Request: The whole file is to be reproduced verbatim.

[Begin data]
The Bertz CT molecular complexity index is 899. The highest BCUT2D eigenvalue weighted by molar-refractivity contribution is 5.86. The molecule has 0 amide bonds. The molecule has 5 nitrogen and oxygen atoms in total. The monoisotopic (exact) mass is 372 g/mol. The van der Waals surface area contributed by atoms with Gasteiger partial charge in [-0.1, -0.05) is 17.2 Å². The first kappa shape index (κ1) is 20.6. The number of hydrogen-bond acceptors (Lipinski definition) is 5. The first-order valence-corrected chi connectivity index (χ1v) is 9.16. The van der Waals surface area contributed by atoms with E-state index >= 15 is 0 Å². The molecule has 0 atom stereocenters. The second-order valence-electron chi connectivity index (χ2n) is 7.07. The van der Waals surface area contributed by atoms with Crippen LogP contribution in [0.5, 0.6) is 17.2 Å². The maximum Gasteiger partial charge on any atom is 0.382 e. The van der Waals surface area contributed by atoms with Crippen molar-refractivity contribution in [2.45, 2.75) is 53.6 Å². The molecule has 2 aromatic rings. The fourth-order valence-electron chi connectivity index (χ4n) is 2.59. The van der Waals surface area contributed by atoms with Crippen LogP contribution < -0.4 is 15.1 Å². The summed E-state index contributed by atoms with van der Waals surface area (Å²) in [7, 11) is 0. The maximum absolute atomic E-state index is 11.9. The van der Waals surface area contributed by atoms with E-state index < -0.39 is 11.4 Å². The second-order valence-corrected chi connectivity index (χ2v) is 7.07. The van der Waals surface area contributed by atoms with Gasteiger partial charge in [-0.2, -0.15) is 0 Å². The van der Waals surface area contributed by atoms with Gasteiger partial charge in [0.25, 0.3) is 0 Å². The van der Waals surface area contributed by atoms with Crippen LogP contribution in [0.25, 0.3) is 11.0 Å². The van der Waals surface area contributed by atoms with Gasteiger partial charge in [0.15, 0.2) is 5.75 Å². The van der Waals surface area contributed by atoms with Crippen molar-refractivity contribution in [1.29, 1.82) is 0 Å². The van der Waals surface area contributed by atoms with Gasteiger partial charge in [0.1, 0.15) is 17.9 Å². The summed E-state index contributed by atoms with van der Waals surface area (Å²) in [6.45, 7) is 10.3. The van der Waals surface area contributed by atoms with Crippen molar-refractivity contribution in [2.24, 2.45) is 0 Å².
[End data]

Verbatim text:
The Bertz CT molecular complexity index is 899. The highest BCUT2D eigenvalue weighted by molar-refractivity contribution is 5.86. The molecule has 0 amide bonds. The molecule has 5 nitrogen and oxygen atoms in total. The monoisotopic (exact) mass is 372 g/mol. The van der Waals surface area contributed by atoms with Gasteiger partial charge in [-0.1, -0.05) is 17.2 Å². The first kappa shape index (κ1) is 20.6. The number of hydrogen-bond acceptors (Lipinski definition) is 5. The first-order valence-corrected chi connectivity index (χ1v) is 9.16. The van der Waals surface area contributed by atoms with E-state index >= 15 is 0 Å². The molecule has 0 atom stereocenters. The second-order valence-electron chi connectivity index (χ2n) is 7.07. The van der Waals surface area contributed by atoms with Crippen LogP contribution in [0.5, 0.6) is 17.2 Å². The maximum Gasteiger partial charge on any atom is 0.382 e. The van der Waals surface area contributed by atoms with Crippen molar-refractivity contribution in [2.45, 2.75) is 53.6 Å². The molecule has 2 aromatic rings. The fourth-order valence-electron chi connectivity index (χ4n) is 2.59. The van der Waals surface area contributed by atoms with Crippen LogP contribution < -0.4 is 15.1 Å². The summed E-state index contributed by atoms with van der Waals surface area (Å²) in [7, 11) is 0. The maximum absolute atomic E-state index is 11.9. The van der Waals surface area contributed by atoms with E-state index < -0.39 is 11.4 Å². The second-order valence-corrected chi connectivity index (χ2v) is 7.07. The van der Waals surface area contributed by atoms with Gasteiger partial charge in [-0.2, -0.15) is 0 Å². The van der Waals surface area contributed by atoms with Gasteiger partial charge in [0.25, 0.3) is 0 Å². The van der Waals surface area contributed by atoms with Crippen LogP contribution in [0.25, 0.3) is 11.0 Å². The van der Waals surface area contributed by atoms with Gasteiger partial charge in [0.15, 0.2) is 5.75 Å². The van der Waals surface area contributed by atoms with Crippen molar-refractivity contribution in [1.29, 1.82) is 0 Å². The van der Waals surface area contributed by atoms with Gasteiger partial charge in [0.1, 0.15) is 17.9 Å². The summed E-state index contributed by atoms with van der Waals surface area (Å²) in [6.45, 7) is 10.3. The van der Waals surface area contributed by atoms with Crippen molar-refractivity contribution in [2.24, 2.45) is 0 Å².